Greater inequality worldwide is leading to the rise of new leaders: Jeremy Corbyn in Great Britain, Lopez Obrador in Mexico, and two populist parties just won the most votes in Italy. Hopefully Bernie Sanders will win here in 2020!

The establishment worldwide denigrates populism. They are scared of government by the people and for the people. Probably they will blame Russian meddling.

Lucy Cooke

Butte Valley

A few on animal services

There have been countless letters attesting to the abilities of the Chico Animal Shelter in the papers lately. The topic at hand is whether or not the city should continue to run the shelter as is. There have also been letters in support of Butte Humane Society running the shelter … from its own board members. No letters from other animal rescue groups or nonprofits, no letters from members of the community, just its own board members. Even a former board member of BHS wrote a letter that said BHS is not ready to run the shelter.

BHS hasn’t run the animal shelter since 2012. Since then they have had countless staff changes and turnover and are currently staffed with employees that have no shelter experience or knowledge. When BHS ran the shelter before, even with staff with shelter experience, they ran it poorly. At this point, BHS is inexperienced and underqualified to handle the intake of the city’s stray and unwanted animals. How can we expect them to know what to do now? The city should keep things the way they are, with qualified staff and superior animal care.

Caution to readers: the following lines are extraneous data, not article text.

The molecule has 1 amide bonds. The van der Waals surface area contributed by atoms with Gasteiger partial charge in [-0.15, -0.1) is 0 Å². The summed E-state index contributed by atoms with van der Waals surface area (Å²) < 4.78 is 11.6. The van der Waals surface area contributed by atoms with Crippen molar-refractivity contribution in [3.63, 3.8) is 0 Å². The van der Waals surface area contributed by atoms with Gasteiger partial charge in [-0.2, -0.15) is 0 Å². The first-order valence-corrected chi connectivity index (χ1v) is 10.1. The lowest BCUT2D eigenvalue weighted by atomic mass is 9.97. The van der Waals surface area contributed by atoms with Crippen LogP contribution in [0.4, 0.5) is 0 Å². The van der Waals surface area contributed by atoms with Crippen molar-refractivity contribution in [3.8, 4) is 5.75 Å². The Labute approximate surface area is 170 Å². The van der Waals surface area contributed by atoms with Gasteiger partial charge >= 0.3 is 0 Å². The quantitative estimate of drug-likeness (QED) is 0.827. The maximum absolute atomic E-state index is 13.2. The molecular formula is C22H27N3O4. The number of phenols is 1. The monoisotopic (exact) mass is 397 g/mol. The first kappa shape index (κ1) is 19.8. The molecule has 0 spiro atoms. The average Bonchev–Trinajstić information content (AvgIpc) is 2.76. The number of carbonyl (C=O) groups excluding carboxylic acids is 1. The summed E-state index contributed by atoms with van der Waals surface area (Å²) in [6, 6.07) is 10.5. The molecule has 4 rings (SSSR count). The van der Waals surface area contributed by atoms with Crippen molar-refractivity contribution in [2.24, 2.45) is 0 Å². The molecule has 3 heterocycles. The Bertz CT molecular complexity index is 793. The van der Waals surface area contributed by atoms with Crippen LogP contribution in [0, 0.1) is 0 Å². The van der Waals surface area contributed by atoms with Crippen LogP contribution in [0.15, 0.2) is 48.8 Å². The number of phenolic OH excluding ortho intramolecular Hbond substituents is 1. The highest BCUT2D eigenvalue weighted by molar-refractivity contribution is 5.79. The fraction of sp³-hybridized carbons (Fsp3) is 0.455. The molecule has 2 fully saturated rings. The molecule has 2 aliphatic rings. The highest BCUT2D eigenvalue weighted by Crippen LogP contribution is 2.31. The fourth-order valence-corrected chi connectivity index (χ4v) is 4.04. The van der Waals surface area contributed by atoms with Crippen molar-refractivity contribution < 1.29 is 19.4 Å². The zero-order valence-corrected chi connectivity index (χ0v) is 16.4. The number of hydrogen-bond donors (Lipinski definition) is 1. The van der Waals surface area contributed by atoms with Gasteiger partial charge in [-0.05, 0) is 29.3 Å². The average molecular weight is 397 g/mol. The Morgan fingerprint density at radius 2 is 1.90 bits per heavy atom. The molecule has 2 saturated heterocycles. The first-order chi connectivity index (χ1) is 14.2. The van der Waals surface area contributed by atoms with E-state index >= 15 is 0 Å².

Sarah Downs


So far, we’ve heard from six of the 11 BHS board members, plus a previous board member, and it’s clear they are completely out of touch.

Although they say BHS is transparent, there are no statistics posted on their website. How many animals do they take in and how many are euthanized? Why don’t they list their five highest paid staff and their salaries on their 990s, as required?

They talk about redundancy, but do not understand city services. Starting with Animal Control, which BHS has never done, and is not prepared to take on. The only thing BHS does that the city does is adoptions. So who is actually redundant?

They claim not to receive government funding. They have in the past, and currently the city is subsidizing their adoption program by providing staff to feed and clean up after their adoptable dogs, and providing food and cleaning supplies, while BHS keeps the (much higher than the city’s) adoption fees! Having the city do all of the adoptions would actually increase revenue for the city (and make it more affordable to adopt).

Just because BHS says something over and over doesn’t make it true.

Karen Holcomb


Importance of the Esplanade House

In the past few months, nearly 700 community members have signed a petition on Change.org requesting that the board of the Community Action Agency of Butte County evaluate issues that have been identified, particularly those relating to the mismanagement of the Esplanade House.

The petition requested that the board conduct independent compliance and financial audits, as well as evaluate personnel and program concerns. With homelessness and opiate abuse on the rise in Chico, the Esplanade House remains one of the few viable local resources for families. Protecting the facility, and perhaps more importantly, the programs, is paramount.

As we prepare to print and deliver the petition to the CAA board, we wanted to take a moment to thank the community for recognizing the value and importance of the Esplanade House programs, and stepping up to help protect their long-term viability. We hope that the board will finally acknowledge the seriousness of these issues and take action.

Angela McLaughlin